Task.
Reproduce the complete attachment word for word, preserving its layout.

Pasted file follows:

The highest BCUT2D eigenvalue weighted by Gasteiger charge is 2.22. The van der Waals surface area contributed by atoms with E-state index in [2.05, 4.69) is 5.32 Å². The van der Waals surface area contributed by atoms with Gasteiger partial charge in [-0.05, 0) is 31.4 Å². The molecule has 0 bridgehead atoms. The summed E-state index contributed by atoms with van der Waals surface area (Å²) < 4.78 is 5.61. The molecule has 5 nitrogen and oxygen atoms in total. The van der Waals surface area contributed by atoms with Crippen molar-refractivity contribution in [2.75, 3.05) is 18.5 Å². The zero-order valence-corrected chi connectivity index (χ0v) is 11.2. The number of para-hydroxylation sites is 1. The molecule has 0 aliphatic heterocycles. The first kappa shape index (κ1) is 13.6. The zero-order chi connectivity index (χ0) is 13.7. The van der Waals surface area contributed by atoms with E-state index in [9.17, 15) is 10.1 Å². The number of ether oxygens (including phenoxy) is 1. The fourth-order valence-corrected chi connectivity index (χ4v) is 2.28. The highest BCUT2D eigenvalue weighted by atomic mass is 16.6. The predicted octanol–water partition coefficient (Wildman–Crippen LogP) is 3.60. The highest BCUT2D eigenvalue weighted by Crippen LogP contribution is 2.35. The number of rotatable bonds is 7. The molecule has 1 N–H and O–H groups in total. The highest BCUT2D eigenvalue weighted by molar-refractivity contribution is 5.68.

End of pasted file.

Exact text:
The highest BCUT2D eigenvalue weighted by Gasteiger charge is 2.22. The van der Waals surface area contributed by atoms with E-state index in [2.05, 4.69) is 5.32 Å². The van der Waals surface area contributed by atoms with Gasteiger partial charge in [-0.05, 0) is 31.4 Å². The molecule has 0 bridgehead atoms. The summed E-state index contributed by atoms with van der Waals surface area (Å²) < 4.78 is 5.61. The molecule has 5 nitrogen and oxygen atoms in total. The van der Waals surface area contributed by atoms with Crippen molar-refractivity contribution in [2.75, 3.05) is 18.5 Å². The zero-order valence-corrected chi connectivity index (χ0v) is 11.2. The number of para-hydroxylation sites is 1. The molecule has 0 aliphatic heterocycles. The first kappa shape index (κ1) is 13.6. The zero-order chi connectivity index (χ0) is 13.7. The van der Waals surface area contributed by atoms with E-state index in [9.17, 15) is 10.1 Å². The number of ether oxygens (including phenoxy) is 1. The fourth-order valence-corrected chi connectivity index (χ4v) is 2.28. The highest BCUT2D eigenvalue weighted by atomic mass is 16.6. The predicted octanol–water partition coefficient (Wildman–Crippen LogP) is 3.60. The highest BCUT2D eigenvalue weighted by Crippen LogP contribution is 2.35. The number of rotatable bonds is 7. The molecule has 1 N–H and O–H groups in total. The highest BCUT2D eigenvalue weighted by molar-refractivity contribution is 5.68.